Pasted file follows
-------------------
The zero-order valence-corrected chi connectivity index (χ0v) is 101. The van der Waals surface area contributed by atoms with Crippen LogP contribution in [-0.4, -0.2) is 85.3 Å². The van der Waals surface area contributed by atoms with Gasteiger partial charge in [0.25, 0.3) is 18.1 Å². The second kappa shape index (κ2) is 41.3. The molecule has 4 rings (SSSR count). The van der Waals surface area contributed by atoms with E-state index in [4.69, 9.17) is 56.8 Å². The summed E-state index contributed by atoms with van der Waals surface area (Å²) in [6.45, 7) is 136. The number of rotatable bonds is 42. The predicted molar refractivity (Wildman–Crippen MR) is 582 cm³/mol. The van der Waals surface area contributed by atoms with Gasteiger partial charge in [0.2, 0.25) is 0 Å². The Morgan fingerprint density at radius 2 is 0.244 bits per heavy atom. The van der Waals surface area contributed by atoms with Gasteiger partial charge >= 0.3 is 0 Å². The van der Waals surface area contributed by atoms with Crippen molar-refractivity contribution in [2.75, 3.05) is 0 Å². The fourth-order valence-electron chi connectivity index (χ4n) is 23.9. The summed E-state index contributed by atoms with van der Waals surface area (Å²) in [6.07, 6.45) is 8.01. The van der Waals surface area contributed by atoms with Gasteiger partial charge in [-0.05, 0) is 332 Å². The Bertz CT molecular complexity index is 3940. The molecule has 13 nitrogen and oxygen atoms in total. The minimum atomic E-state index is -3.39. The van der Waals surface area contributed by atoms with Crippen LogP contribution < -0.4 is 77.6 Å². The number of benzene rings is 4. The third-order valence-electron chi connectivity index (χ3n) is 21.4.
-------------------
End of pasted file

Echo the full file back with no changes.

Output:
The zero-order valence-corrected chi connectivity index (χ0v) is 101. The van der Waals surface area contributed by atoms with Crippen LogP contribution in [-0.4, -0.2) is 85.3 Å². The van der Waals surface area contributed by atoms with Gasteiger partial charge in [0.25, 0.3) is 18.1 Å². The second kappa shape index (κ2) is 41.3. The molecule has 4 rings (SSSR count). The van der Waals surface area contributed by atoms with E-state index in [4.69, 9.17) is 56.8 Å². The summed E-state index contributed by atoms with van der Waals surface area (Å²) in [6.45, 7) is 136. The number of rotatable bonds is 42. The predicted molar refractivity (Wildman–Crippen MR) is 582 cm³/mol. The van der Waals surface area contributed by atoms with Gasteiger partial charge in [0.2, 0.25) is 0 Å². The Morgan fingerprint density at radius 2 is 0.244 bits per heavy atom. The van der Waals surface area contributed by atoms with Gasteiger partial charge >= 0.3 is 0 Å². The van der Waals surface area contributed by atoms with Crippen molar-refractivity contribution in [2.75, 3.05) is 0 Å². The fourth-order valence-electron chi connectivity index (χ4n) is 23.9. The summed E-state index contributed by atoms with van der Waals surface area (Å²) in [6.07, 6.45) is 8.01. The van der Waals surface area contributed by atoms with Gasteiger partial charge in [-0.05, 0) is 332 Å². The Bertz CT molecular complexity index is 3940. The molecule has 13 nitrogen and oxygen atoms in total. The minimum atomic E-state index is -3.39. The van der Waals surface area contributed by atoms with Crippen LogP contribution < -0.4 is 77.6 Å². The number of benzene rings is 4. The third-order valence-electron chi connectivity index (χ3n) is 21.4.